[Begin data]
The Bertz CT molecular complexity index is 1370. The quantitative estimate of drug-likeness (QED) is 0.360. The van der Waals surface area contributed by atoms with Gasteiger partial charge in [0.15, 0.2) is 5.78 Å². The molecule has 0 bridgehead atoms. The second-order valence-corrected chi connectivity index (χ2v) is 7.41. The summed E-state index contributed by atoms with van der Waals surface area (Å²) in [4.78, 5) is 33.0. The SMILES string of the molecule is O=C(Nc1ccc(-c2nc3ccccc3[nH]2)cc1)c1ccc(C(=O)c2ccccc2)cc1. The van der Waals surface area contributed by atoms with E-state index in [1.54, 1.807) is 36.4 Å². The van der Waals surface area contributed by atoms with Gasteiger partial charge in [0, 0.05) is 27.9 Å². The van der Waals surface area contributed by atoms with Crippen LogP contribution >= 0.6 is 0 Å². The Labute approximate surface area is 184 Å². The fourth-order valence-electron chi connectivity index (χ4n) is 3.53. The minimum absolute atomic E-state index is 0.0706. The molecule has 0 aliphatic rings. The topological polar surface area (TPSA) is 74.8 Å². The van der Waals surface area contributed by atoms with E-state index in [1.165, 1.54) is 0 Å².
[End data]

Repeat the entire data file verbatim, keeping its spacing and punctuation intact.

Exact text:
The Bertz CT molecular complexity index is 1370. The quantitative estimate of drug-likeness (QED) is 0.360. The van der Waals surface area contributed by atoms with Gasteiger partial charge in [0.15, 0.2) is 5.78 Å². The molecule has 0 bridgehead atoms. The second-order valence-corrected chi connectivity index (χ2v) is 7.41. The summed E-state index contributed by atoms with van der Waals surface area (Å²) in [4.78, 5) is 33.0. The SMILES string of the molecule is O=C(Nc1ccc(-c2nc3ccccc3[nH]2)cc1)c1ccc(C(=O)c2ccccc2)cc1. The van der Waals surface area contributed by atoms with E-state index in [1.54, 1.807) is 36.4 Å². The van der Waals surface area contributed by atoms with Gasteiger partial charge in [0, 0.05) is 27.9 Å². The van der Waals surface area contributed by atoms with Crippen LogP contribution >= 0.6 is 0 Å². The Labute approximate surface area is 184 Å². The fourth-order valence-electron chi connectivity index (χ4n) is 3.53. The minimum absolute atomic E-state index is 0.0706. The molecule has 0 aliphatic rings. The topological polar surface area (TPSA) is 74.8 Å². The van der Waals surface area contributed by atoms with E-state index in [1.165, 1.54) is 0 Å².